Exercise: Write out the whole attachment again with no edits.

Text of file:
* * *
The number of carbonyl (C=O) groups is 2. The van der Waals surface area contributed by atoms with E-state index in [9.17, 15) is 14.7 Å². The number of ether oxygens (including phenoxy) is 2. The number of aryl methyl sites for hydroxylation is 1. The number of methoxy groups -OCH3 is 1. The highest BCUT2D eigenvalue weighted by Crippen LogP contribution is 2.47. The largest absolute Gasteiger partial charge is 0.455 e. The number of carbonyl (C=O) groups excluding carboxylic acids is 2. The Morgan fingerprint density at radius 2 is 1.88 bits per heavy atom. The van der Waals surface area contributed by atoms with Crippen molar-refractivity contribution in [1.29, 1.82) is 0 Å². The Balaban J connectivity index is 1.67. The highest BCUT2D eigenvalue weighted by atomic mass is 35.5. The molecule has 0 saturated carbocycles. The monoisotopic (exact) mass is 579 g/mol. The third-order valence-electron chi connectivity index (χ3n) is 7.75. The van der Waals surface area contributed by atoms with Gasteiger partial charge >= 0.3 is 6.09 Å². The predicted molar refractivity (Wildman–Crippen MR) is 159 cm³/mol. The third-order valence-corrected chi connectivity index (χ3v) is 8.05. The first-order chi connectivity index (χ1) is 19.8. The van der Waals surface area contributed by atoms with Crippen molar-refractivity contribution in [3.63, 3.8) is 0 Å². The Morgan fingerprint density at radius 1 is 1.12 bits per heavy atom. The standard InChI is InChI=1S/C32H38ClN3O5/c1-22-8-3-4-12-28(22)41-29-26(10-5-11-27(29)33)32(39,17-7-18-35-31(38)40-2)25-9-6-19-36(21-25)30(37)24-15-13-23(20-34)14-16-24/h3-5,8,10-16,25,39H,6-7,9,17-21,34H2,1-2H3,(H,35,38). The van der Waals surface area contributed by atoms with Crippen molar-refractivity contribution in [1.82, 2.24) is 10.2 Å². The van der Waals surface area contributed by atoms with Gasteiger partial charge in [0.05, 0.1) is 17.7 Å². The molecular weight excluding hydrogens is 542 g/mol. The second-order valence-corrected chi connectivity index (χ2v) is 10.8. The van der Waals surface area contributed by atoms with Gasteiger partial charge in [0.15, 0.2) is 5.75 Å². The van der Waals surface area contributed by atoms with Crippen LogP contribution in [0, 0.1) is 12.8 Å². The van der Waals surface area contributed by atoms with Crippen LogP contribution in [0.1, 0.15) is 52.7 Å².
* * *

The number of carbonyl (C=O) groups is 2. The van der Waals surface area contributed by atoms with E-state index in [9.17, 15) is 14.7 Å². The number of ether oxygens (including phenoxy) is 2. The number of aryl methyl sites for hydroxylation is 1. The number of methoxy groups -OCH3 is 1. The highest BCUT2D eigenvalue weighted by Crippen LogP contribution is 2.47. The largest absolute Gasteiger partial charge is 0.455 e. The number of carbonyl (C=O) groups excluding carboxylic acids is 2. The Morgan fingerprint density at radius 2 is 1.88 bits per heavy atom. The van der Waals surface area contributed by atoms with Crippen molar-refractivity contribution in [1.29, 1.82) is 0 Å². The Balaban J connectivity index is 1.67. The highest BCUT2D eigenvalue weighted by atomic mass is 35.5. The molecule has 0 saturated carbocycles. The monoisotopic (exact) mass is 579 g/mol. The third-order valence-electron chi connectivity index (χ3n) is 7.75. The van der Waals surface area contributed by atoms with Gasteiger partial charge >= 0.3 is 6.09 Å². The predicted molar refractivity (Wildman–Crippen MR) is 159 cm³/mol. The third-order valence-corrected chi connectivity index (χ3v) is 8.05. The first-order chi connectivity index (χ1) is 19.8. The van der Waals surface area contributed by atoms with Crippen molar-refractivity contribution in [3.63, 3.8) is 0 Å². The Morgan fingerprint density at radius 1 is 1.12 bits per heavy atom. The standard InChI is InChI=1S/C32H38ClN3O5/c1-22-8-3-4-12-28(22)41-29-26(10-5-11-27(29)33)32(39,17-7-18-35-31(38)40-2)25-9-6-19-36(21-25)30(37)24-15-13-23(20-34)14-16-24/h3-5,8,10-16,25,39H,6-7,9,17-21,34H2,1-2H3,(H,35,38). The van der Waals surface area contributed by atoms with Crippen molar-refractivity contribution in [1.82, 2.24) is 10.2 Å². The van der Waals surface area contributed by atoms with Gasteiger partial charge in [0.05, 0.1) is 17.7 Å². The molecular weight excluding hydrogens is 542 g/mol. The second-order valence-corrected chi connectivity index (χ2v) is 10.8. The van der Waals surface area contributed by atoms with Gasteiger partial charge in [0.15, 0.2) is 5.75 Å². The van der Waals surface area contributed by atoms with Crippen LogP contribution in [0, 0.1) is 12.8 Å². The van der Waals surface area contributed by atoms with Crippen LogP contribution in [0.1, 0.15) is 52.7 Å².